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ARS Home » Southeast Area » Raleigh, North Carolina » Soybean and Nitrogen Fixation Research » Research » Publications at this Location » Publication #386761

Research Project: Exploiting Genetic Diversity through Genomics, Plant Physiology, and Plant Breeding to Increase Competitiveness of U.S. Soybeans in Global Markets

Location: Soybean and Nitrogen Fixation Research

Title: Functional annotation of proteins for signaling network inference in non-model species

item VAN DEN BROECK, LISA - North Carolina State University
item BHOSALE, DINESH KIRAN - North Carolina State University
item SONG, KUNCHENG - North Carolina State University
item DE LIMA, CASSIO F.F. - Ghent University
item ASHLEY, MICHAEL - North Carolina State University
item ZHU, TINGTING - Ghent University
item ZHU, SHANSHUO - Ghent University
item VAN DE COTTE, BRIGETTE - Ghent University
item NEYT, PIA - Ghent University
item Ortiz, Anna
item Sikes, Tiffany
item APER, JONAS - Flanders Research Institute For Agriculture
item LOOTENS, PETER - Flanders Research Institute For Agriculture
item Locke, Anna
item DE SMET, IVE - Ghent University
item SOZZANI, ROSANGELA - North Carolina State University

Submitted to: Nature Communications
Publication Type: Peer Reviewed Journal
Publication Acceptance Date: 5/30/2023
Publication Date: 8/3/2023
Citation: Van Den Broeck, L., Bhosale, D., Song, K., De Lima, C., Ashley, M., Zhu, T., Zhu, S., Van De Cotte, B., Neyt, P., Ortiz, A.C., Sikes, T.R., Aper, J., Lootens, P., Locke, A.M., De Smet, I., Sozzani, R. 2023. Functional annotation of proteins for signaling network inference in non-model species. Nature Communications. 14:4654.

Interpretive Summary: A new neural network algorithm called PF-NET was developed to classify proteins, and this new algorithm requires less prior information than other commonly used algorithms. PF-NET identified phosphatase proteins in a model plant species that have been experimentally validated but were not correctly identified by the older, more commonly used protein classification algorithm. PF-NET classified the soybean kinase and phosphatase protein families, which are important for stress signaling. These protein classifications were then used to help determine the protein signaling network that regulates cold stress responses in soybean seedlings. We identified important protein regulators of soybean temperature responses, which are important targets for future experiments and could be candidates for improving soybean temperature stress tolerance.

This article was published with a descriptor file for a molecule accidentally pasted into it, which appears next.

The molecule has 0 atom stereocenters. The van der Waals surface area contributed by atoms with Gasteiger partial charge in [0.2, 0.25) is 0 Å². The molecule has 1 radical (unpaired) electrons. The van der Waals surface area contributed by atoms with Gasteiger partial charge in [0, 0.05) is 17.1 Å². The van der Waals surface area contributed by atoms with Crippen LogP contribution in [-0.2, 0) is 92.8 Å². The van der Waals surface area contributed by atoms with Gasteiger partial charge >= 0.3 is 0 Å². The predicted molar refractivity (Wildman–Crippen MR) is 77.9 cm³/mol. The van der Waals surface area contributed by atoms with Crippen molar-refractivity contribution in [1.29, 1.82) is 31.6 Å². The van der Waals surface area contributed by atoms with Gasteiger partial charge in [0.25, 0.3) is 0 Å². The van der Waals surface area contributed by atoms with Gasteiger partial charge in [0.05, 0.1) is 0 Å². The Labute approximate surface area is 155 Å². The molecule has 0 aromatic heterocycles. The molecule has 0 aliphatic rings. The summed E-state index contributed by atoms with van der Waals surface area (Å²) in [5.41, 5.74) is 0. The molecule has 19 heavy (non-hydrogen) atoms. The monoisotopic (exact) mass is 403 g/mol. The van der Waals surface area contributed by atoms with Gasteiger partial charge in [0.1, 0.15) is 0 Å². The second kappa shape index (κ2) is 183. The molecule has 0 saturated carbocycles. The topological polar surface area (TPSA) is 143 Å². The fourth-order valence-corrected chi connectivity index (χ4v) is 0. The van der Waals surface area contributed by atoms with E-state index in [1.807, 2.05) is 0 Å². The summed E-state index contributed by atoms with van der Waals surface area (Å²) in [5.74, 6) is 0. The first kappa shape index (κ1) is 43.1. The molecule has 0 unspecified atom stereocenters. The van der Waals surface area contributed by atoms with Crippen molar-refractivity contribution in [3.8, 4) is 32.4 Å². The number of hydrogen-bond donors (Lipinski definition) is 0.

Technical Abstract: Molecular biology aims to understand the molecular basis of cellular responses, unravel dynamic regulatory networks, and model complex biological systems. However, these studies remain challenging in non-model species as a result of poor functional annotation of regulatory proteins, like kinases or phosphatases. To overcome this limitation, we developed a multi-layer neural network that annotates proteins by determining functionality directly from the protein sequence. We annotated the kinases and phosphatases in the non-model species, Glycine max (soybean), achieving a prediction sensitivity of up to 97%. To demonstrate the applicability, we used our functional annotations in combination with Bayesian network principles to predict signaling cascades using time series phosphoproteomics. We shed light on phosphorylation cascades in soybean seedlings upon cold treatment and identified Glyma.10G173000 (TOI5) and Glyma.19G007300 (TOT3) as predicted key temperature response regulators in soybean. Importantly, the network inference does not rely upon known upstream kinases, kinase motifs, or protein interaction data, enabling de novo identification of kinase-substrate interactions. In addition to high accuracy and strong generalization, we showed that our functional prediction neural network is scalable to other model and non-model species, including Oryza sativa (rice), Zea mays (maize), Sorghum bicolor (sorghum), and Triticum aestivum (wheat). Taking together, we demonstrated a data-driven systems biology approach for non-model species leveraging our predicted upstream kinases and phosphatases.